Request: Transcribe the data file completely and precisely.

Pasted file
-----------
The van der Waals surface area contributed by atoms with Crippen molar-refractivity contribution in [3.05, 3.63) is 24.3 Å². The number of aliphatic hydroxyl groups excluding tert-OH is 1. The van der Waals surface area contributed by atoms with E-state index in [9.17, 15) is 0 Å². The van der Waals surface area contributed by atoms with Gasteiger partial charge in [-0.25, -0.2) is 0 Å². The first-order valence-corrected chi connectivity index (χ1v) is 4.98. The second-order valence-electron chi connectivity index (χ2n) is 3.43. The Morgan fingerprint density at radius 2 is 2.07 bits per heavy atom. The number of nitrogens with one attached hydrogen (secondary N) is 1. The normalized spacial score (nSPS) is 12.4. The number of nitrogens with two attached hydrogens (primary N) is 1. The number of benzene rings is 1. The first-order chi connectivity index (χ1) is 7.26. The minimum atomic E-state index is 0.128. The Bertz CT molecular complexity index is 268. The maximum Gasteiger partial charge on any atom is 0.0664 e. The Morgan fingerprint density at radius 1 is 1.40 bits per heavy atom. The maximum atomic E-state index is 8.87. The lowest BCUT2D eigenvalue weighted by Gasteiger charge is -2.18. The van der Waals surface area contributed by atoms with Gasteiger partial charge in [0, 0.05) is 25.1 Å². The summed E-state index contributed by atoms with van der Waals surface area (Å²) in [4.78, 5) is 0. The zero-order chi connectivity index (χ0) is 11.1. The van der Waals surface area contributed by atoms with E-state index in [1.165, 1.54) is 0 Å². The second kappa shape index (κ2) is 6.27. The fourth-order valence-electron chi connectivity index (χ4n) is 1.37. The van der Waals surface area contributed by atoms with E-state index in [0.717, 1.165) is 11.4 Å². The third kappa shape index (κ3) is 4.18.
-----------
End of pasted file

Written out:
The van der Waals surface area contributed by atoms with Crippen molar-refractivity contribution in [3.05, 3.63) is 24.3 Å². The number of aliphatic hydroxyl groups excluding tert-OH is 1. The van der Waals surface area contributed by atoms with E-state index in [9.17, 15) is 0 Å². The van der Waals surface area contributed by atoms with Gasteiger partial charge in [-0.25, -0.2) is 0 Å². The first-order valence-corrected chi connectivity index (χ1v) is 4.98. The second-order valence-electron chi connectivity index (χ2n) is 3.43. The Morgan fingerprint density at radius 2 is 2.07 bits per heavy atom. The number of nitrogens with one attached hydrogen (secondary N) is 1. The normalized spacial score (nSPS) is 12.4. The number of nitrogens with two attached hydrogens (primary N) is 1. The number of benzene rings is 1. The first-order chi connectivity index (χ1) is 7.26. The minimum atomic E-state index is 0.128. The Bertz CT molecular complexity index is 268. The maximum Gasteiger partial charge on any atom is 0.0664 e. The Morgan fingerprint density at radius 1 is 1.40 bits per heavy atom. The maximum atomic E-state index is 8.87. The lowest BCUT2D eigenvalue weighted by Gasteiger charge is -2.18. The van der Waals surface area contributed by atoms with Gasteiger partial charge in [0, 0.05) is 25.1 Å². The summed E-state index contributed by atoms with van der Waals surface area (Å²) in [4.78, 5) is 0. The zero-order chi connectivity index (χ0) is 11.1. The van der Waals surface area contributed by atoms with E-state index in [1.165, 1.54) is 0 Å². The second kappa shape index (κ2) is 6.27. The fourth-order valence-electron chi connectivity index (χ4n) is 1.37. The van der Waals surface area contributed by atoms with E-state index in [0.717, 1.165) is 11.4 Å². The third kappa shape index (κ3) is 4.18.